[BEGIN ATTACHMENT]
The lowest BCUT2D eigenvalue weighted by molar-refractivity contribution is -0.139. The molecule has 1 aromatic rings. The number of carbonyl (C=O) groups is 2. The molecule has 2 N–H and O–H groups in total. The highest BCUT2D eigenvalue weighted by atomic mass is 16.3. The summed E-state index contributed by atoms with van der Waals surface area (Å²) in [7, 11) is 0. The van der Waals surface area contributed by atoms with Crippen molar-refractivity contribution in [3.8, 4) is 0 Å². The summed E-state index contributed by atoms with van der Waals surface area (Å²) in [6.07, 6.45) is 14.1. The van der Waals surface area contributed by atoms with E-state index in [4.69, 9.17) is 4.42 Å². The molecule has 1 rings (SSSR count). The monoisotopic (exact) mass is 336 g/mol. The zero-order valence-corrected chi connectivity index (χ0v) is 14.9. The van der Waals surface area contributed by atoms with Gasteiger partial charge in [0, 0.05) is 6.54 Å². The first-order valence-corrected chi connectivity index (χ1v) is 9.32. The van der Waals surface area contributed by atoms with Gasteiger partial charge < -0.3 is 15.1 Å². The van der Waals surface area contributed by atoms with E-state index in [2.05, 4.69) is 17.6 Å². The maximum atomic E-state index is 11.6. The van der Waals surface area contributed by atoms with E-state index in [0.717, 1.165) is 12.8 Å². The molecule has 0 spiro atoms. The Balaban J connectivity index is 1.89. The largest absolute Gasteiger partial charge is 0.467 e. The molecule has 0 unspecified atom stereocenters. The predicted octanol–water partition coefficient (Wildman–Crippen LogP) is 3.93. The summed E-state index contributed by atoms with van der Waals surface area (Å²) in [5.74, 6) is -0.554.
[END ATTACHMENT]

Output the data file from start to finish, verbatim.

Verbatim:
The lowest BCUT2D eigenvalue weighted by molar-refractivity contribution is -0.139. The molecule has 1 aromatic rings. The number of carbonyl (C=O) groups is 2. The molecule has 2 N–H and O–H groups in total. The highest BCUT2D eigenvalue weighted by atomic mass is 16.3. The summed E-state index contributed by atoms with van der Waals surface area (Å²) in [7, 11) is 0. The van der Waals surface area contributed by atoms with Crippen molar-refractivity contribution in [3.8, 4) is 0 Å². The summed E-state index contributed by atoms with van der Waals surface area (Å²) in [6.07, 6.45) is 14.1. The van der Waals surface area contributed by atoms with E-state index in [4.69, 9.17) is 4.42 Å². The molecule has 1 rings (SSSR count). The monoisotopic (exact) mass is 336 g/mol. The zero-order valence-corrected chi connectivity index (χ0v) is 14.9. The van der Waals surface area contributed by atoms with Gasteiger partial charge in [0, 0.05) is 6.54 Å². The first-order valence-corrected chi connectivity index (χ1v) is 9.32. The van der Waals surface area contributed by atoms with Gasteiger partial charge < -0.3 is 15.1 Å². The van der Waals surface area contributed by atoms with E-state index in [2.05, 4.69) is 17.6 Å². The maximum atomic E-state index is 11.6. The van der Waals surface area contributed by atoms with E-state index in [0.717, 1.165) is 12.8 Å². The molecule has 0 spiro atoms. The Balaban J connectivity index is 1.89. The largest absolute Gasteiger partial charge is 0.467 e. The molecule has 0 unspecified atom stereocenters. The predicted octanol–water partition coefficient (Wildman–Crippen LogP) is 3.93. The summed E-state index contributed by atoms with van der Waals surface area (Å²) in [5.74, 6) is -0.554.